edited 2019-06-27 - 15:27:19
    Why shouldn't the standard be that the stack grows up, as in Spin on the P1? That way, if it overflows, it will clobber buffers at the end of memory rather than code at the beginning. A partially corrupted video buffer is better than corrupted code.

    Usually there are variables immediately after the code -- in fact if the video buffer is declared as an array that's where it probably will be. In any event the usual convention in most architectures is for the stack to grow down from the top of memory and the heap (dynamically allocated memory) to grow upwards. It's that way in ARM, x86, RISC-V, SPARC, and MIPS. (The various RISC processors generally don't have dedicated push/pop instructions and could grow the stack either way, but the official calling conventions use down).
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  • Eric, sounds good, but I'm kind of a fan of stacks growing upwards, since there is likely more than one of them. Growing downwards would be great if there was only one cog, but we have eight cogs. So, there are going to be potentially 8 stacks. Nothing special about growing down from the top in that case.

    I agree that $1E8..$1EF would be good for a scratchpad. Probably also optimal for parameter passing. Maybe it should be fully $1E0..$1EF for everything. It's true that PA and PB have advantage in some cases, but I don't know if mandating their use as conduit would be best. Certainly, PA/PB/PTRA/PTRB should be free for use within called routines. Spin2 restores them on return after an outside call.

    For the called hub code, it might be good to afford 2 to 4 hardware-stack levels for simple CALL/RET activity.
  • FYI, when calling immediate addresses greater than 511 the CALLD instruction can only use PA, PB, PTRA or PTRB for the destination register. p2gcc uses PA to hold the return address.
  • ersmith wrote: »
    (4) Catalina uses a COG location as the stack pointer (I think it may vary with mode?) and the stack and the stack grows down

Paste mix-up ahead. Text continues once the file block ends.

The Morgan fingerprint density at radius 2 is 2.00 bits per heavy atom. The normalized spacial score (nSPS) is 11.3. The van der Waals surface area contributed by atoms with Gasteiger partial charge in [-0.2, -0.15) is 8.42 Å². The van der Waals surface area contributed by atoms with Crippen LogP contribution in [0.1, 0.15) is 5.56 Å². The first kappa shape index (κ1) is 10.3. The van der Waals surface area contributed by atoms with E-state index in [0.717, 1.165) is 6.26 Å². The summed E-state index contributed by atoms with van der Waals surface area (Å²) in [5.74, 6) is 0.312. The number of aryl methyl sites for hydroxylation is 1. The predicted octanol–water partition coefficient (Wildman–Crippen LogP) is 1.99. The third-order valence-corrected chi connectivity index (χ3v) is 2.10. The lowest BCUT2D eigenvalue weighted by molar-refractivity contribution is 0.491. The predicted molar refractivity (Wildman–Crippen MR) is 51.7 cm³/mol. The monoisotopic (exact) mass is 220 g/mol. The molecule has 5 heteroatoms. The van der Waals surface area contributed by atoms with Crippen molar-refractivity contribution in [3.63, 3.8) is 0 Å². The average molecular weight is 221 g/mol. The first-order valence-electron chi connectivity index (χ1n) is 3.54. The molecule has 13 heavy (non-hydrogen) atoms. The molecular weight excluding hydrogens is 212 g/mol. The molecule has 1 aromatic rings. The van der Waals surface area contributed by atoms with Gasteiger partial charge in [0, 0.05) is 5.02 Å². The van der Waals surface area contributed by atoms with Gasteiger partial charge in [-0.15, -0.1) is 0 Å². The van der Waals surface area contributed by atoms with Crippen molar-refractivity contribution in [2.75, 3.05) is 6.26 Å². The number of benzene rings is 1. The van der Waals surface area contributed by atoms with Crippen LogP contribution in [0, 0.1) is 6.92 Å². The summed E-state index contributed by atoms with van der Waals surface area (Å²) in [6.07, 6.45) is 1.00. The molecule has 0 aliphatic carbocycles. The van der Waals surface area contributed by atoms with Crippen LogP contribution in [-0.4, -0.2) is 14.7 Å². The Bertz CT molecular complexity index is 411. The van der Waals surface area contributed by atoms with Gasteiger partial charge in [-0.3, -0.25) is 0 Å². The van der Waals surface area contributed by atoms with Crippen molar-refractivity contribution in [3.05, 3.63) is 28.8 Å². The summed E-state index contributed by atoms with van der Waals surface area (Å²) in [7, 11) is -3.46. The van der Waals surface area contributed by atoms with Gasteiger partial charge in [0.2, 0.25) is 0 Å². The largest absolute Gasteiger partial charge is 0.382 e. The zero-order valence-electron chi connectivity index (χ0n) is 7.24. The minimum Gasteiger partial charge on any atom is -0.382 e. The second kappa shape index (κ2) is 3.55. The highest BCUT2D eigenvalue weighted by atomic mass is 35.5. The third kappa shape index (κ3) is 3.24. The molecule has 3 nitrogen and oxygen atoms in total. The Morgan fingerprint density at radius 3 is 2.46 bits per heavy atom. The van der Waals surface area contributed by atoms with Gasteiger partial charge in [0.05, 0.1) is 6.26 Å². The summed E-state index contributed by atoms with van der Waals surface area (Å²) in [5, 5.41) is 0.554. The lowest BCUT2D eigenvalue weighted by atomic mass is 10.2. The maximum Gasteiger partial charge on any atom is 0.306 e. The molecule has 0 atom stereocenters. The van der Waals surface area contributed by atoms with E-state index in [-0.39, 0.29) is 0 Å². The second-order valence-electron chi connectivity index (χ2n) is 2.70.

Yes, it depends on the mode - in Compact or LMM mode, Catalina uses arbitrary cog locations since these modes were carried over from the P1, and it doesn't seem worth the effort of changing them.

    But in Native mode it uses PTRA as stack pointer and PTRB as frame pointer. If I ever do go back and change the other modes, this is what I would change them to.
    It'd be nice if we all agreed to make HUB stacks grow down from the top of memory (I'm willing to change fastspin to do this). But if that's not feasible, then we could define that pasmcall routines would always get a pointer to some scratch memory in HUB that they could use. This memory could come from the stack, or a static area. I think it should be passed in ptra or ptrb

    Comments? Suggestions?

    As you say, the usual convention in stack-oriented languages is that stack grows down and heap grows up (and ne'er the twain shall meet!). I see no real need to flout this convention as it will just make porting or integrating with new languages that much more complicated.

    I don't really understand Chip's comment about multiple cogs making a difference here. Each cog has to be allocated a fixed and separate block of RAM as stack, or they will interfere - so it doesn't seem to matter whether you start from the top or the bottom of the block. I do know Chip has "hardwired" that stacks to grow upwards if you use the CALLA or CALLB instructions, but I don't use them because CALLD gives you easier access to the PC, which is necessary in many cases (so CALLA and CALLB are actually more complex to use).